Fortunato fights for Wilkeson reimbursement

92-year old unpaid invoice unearthed for construction of Capitol

Officials from the town of Wilkeson have discovered documents possibly indicating that the state of Washington failed to pay an invoice for the construction of the Legislative Building. Originally scheduled for April 1, they came to Olympia Friday collect.

State Sen. Phil Fortunato, R-Auburn, represents the town and is fighting to help it get the now-substantial reimbursement.

“Wilkeson is a small town in my district, and I can only imagine the hardship this caused at the time,” said Fortunato. “Cities like Wilkeson are still struggling to meet the needs of their residents, and with all the extra money the state has taken in, we can afford to make good on this unpaid invoice.”

In 1927, then Wilkeson Mayor Ellis Roberts sent a letter to the state treasurer requesting immediate payment of $56,718.50. When the state failed to pay for the stone quarried by Walker Cut Stone Co., the city stepped in to cover the costs to avoid massive layoffs during Christmastime.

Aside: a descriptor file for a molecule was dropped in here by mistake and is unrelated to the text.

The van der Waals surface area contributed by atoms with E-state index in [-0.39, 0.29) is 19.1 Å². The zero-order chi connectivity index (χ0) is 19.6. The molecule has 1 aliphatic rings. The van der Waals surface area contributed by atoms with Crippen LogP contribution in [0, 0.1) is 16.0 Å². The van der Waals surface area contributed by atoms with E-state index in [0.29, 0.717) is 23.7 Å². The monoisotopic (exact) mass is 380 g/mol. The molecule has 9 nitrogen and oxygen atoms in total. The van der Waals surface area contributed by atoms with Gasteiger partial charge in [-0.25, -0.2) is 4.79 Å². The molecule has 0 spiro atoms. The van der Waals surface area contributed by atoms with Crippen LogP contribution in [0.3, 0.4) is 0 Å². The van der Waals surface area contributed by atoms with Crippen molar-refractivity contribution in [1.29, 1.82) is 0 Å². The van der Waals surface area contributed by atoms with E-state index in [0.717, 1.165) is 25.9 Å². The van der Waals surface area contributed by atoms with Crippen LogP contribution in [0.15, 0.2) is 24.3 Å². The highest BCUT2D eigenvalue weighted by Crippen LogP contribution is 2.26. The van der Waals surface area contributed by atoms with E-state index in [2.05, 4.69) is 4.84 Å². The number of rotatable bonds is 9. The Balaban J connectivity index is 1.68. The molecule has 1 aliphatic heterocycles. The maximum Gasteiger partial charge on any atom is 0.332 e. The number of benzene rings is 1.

“I want to thank you [Mayor Ellis] for the payment of $56,718.50,” said R.G. Walker, president of the quarry, in a letter dated Dec. 21, 1927. “I was facing a difficult decision of having to lay off men before Christmas, due to the State not paying their final debts from the Stone provided at the Capitol Building. I will continue seeking repayment for these debts from the State…”

Fortunato has now taken on the 92-year endeavor of getting the state to pay the final invoice. “The contract was for $56,718.50 in the 1920s, I did some calculations and that is over $800,000 in today’s money,” said Fortunato. “You can see why the quarry owner was in a bind. The contract also stipulated a 5 percent interest clause, so I’m fighting for the town of Wilkeson to get the full amount they’re due – $5,588,932.83. That will be a huge boon to the town of 492 people.”

Town leaders and Fortunato will present the final invoice to the state treasurer Friday, April 5, at 2 p.m. They may even consider repossessing the stone, if the state continues to stonewall.

You can read the original contract here, and the letters quoted above, here.